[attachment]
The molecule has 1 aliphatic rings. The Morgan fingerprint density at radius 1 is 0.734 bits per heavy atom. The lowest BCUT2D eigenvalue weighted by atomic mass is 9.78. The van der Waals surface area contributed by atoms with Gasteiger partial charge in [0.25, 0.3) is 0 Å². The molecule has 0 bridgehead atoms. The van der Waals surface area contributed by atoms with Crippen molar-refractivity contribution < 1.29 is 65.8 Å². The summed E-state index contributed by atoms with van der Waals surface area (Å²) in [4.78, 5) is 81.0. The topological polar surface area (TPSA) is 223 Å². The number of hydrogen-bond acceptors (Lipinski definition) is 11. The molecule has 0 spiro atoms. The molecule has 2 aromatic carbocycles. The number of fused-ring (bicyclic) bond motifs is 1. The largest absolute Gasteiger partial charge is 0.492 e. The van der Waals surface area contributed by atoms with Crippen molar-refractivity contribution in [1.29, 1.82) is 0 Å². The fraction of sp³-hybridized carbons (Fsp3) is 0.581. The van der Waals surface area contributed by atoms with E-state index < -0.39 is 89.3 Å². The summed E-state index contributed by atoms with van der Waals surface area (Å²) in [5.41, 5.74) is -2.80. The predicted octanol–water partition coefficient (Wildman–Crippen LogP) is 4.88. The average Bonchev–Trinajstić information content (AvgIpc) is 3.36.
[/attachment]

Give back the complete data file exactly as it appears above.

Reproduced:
The molecule has 1 aliphatic rings. The Morgan fingerprint density at radius 1 is 0.734 bits per heavy atom. The lowest BCUT2D eigenvalue weighted by atomic mass is 9.78. The van der Waals surface area contributed by atoms with Gasteiger partial charge in [0.25, 0.3) is 0 Å². The molecule has 0 bridgehead atoms. The van der Waals surface area contributed by atoms with Crippen molar-refractivity contribution < 1.29 is 65.8 Å². The summed E-state index contributed by atoms with van der Waals surface area (Å²) in [4.78, 5) is 81.0. The topological polar surface area (TPSA) is 223 Å². The number of hydrogen-bond acceptors (Lipinski definition) is 11. The molecule has 0 spiro atoms. The molecule has 2 aromatic carbocycles. The number of fused-ring (bicyclic) bond motifs is 1. The largest absolute Gasteiger partial charge is 0.492 e. The van der Waals surface area contributed by atoms with Crippen molar-refractivity contribution in [1.29, 1.82) is 0 Å². The fraction of sp³-hybridized carbons (Fsp3) is 0.581. The van der Waals surface area contributed by atoms with E-state index < -0.39 is 89.3 Å². The summed E-state index contributed by atoms with van der Waals surface area (Å²) in [5.41, 5.74) is -2.80. The predicted octanol–water partition coefficient (Wildman–Crippen LogP) is 4.88. The average Bonchev–Trinajstić information content (AvgIpc) is 3.36.